Margaret Licha: tile artist | TheUnion.com
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Margaret Licha: tile artist

Eileen JoyceMargaret Licha stands before some of her handmade tiles at her Loma Rica Drive studio Wednesday.
ALL | GrassValleyArchive

Margaret Licha’s 11-year-old handmade tile business has taken off.

After five years, she outgrew a small garage studio in Orangevale. She relocated her work space last month to a 900-square-foot studio off Loma Rica Drive.



Her client list has expanded from throughout Northern California, which is where she’s lived since 1981, to New York, Maine, Pennsylvania, Arizona, New Mexico and Colorado.




“Three Dog Liner,” her first relief tile, was featured in the fall 1999 Women’s Day special edition, “Walls, Windows and Floors.” She was one of seven artists mentioned in the article. Licha is also featured in the book “Decorative Art Tile for Your Home,” published last summer and featuring 50 U.S. artists.

Licha creates flat and relief ceramic wall tiles six days a week. She no longer has free time to make wall sculptures that honor women.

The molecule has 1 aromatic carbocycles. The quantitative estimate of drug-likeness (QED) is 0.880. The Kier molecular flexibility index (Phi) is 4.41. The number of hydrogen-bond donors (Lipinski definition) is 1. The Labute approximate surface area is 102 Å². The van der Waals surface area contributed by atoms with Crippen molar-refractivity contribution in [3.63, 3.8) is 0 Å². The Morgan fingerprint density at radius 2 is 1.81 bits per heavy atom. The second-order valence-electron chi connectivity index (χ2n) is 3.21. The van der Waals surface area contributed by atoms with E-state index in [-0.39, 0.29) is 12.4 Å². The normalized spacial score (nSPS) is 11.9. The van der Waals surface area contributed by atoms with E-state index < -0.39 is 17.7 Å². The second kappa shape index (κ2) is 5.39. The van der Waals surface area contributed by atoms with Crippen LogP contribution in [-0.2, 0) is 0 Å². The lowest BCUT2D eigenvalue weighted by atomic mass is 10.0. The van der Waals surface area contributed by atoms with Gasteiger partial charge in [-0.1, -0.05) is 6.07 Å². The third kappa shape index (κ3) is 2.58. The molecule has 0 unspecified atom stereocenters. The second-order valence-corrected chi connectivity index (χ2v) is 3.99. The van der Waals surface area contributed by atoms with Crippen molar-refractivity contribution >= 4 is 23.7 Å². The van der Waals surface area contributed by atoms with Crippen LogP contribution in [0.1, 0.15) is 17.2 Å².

Licha began working with tiles in 1991, after graduating with an art degree from California State University at Sacramento.

A stay-at-home mom, Licha returned to school when her two children were in high school. Before studying clay sculpture in college, Licha (who is in her late 50s) occasionally drew, painted, and made macrame for fun.

Today, she’s represented regionally by Sierra Tile and Stone in Grass Valley, Hills Flat Lumber in Colfax and Cortopassi in Sacramento. Her works are also in Counterpoint Tile in Santa Fe and Urban Archeology in New York City.

“I was hoping I’d be so busy,” Licha said in her Grass Valley studio Thursday, already immersed in work by 8 a.m. “But I didn’t know how busy. I’m surprised, because it’s just me here.”

Licha’s tile designs center around whimsical animals.

“I love animals and giving them an extension or a personality,” said Licha, who creates folk art tiles of dogs, horses, farm animals and chameleons. “The light, color and freedom aspects of folk art seems so honest and straight-forward for me.”

To Licha, folk art relates to everyday life.

“My references come from all over the world,” she added. “It’s eclectic. I take lots of liberties with the animals.”

Licha will have an open house in late April. To see her work now, call 477-1486 or check out her Web site at http://www.margaretlichatile.com


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